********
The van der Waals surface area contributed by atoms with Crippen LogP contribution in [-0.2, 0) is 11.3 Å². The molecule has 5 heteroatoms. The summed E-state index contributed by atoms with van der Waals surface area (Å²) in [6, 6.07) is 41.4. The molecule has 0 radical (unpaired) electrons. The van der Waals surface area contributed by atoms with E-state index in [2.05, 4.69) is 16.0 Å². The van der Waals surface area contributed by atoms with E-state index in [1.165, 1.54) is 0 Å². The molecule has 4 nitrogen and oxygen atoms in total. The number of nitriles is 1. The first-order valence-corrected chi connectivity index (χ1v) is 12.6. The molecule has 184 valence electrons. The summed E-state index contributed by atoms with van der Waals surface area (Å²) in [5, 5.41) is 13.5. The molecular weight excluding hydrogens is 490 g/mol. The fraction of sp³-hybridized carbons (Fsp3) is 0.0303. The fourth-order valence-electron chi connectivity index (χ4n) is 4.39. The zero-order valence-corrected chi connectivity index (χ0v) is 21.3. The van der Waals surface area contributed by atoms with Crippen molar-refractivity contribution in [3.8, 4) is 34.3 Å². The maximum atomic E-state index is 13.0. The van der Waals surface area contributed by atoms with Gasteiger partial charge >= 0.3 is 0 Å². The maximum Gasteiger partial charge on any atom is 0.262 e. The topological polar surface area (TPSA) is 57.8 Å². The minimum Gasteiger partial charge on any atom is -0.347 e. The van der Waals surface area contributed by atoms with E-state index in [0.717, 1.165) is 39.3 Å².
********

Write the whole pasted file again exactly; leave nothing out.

The van der Waals surface area contributed by atoms with Crippen LogP contribution in [-0.2, 0) is 11.3 Å². The molecule has 5 heteroatoms. The summed E-state index contributed by atoms with van der Waals surface area (Å²) in [6, 6.07) is 41.4. The molecule has 0 radical (unpaired) electrons. The van der Waals surface area contributed by atoms with E-state index in [2.05, 4.69) is 16.0 Å². The van der Waals surface area contributed by atoms with E-state index in [1.165, 1.54) is 0 Å². The molecule has 4 nitrogen and oxygen atoms in total. The number of nitriles is 1. The first-order valence-corrected chi connectivity index (χ1v) is 12.6. The molecule has 184 valence electrons. The summed E-state index contributed by atoms with van der Waals surface area (Å²) in [5, 5.41) is 13.5. The molecular weight excluding hydrogens is 490 g/mol. The fraction of sp³-hybridized carbons (Fsp3) is 0.0303. The fourth-order valence-electron chi connectivity index (χ4n) is 4.39. The zero-order valence-corrected chi connectivity index (χ0v) is 21.3. The van der Waals surface area contributed by atoms with Crippen molar-refractivity contribution in [3.8, 4) is 34.3 Å². The maximum atomic E-state index is 13.0. The van der Waals surface area contributed by atoms with Gasteiger partial charge >= 0.3 is 0 Å². The maximum Gasteiger partial charge on any atom is 0.262 e. The topological polar surface area (TPSA) is 57.8 Å². The minimum Gasteiger partial charge on any atom is -0.347 e. The van der Waals surface area contributed by atoms with E-state index in [0.717, 1.165) is 39.3 Å².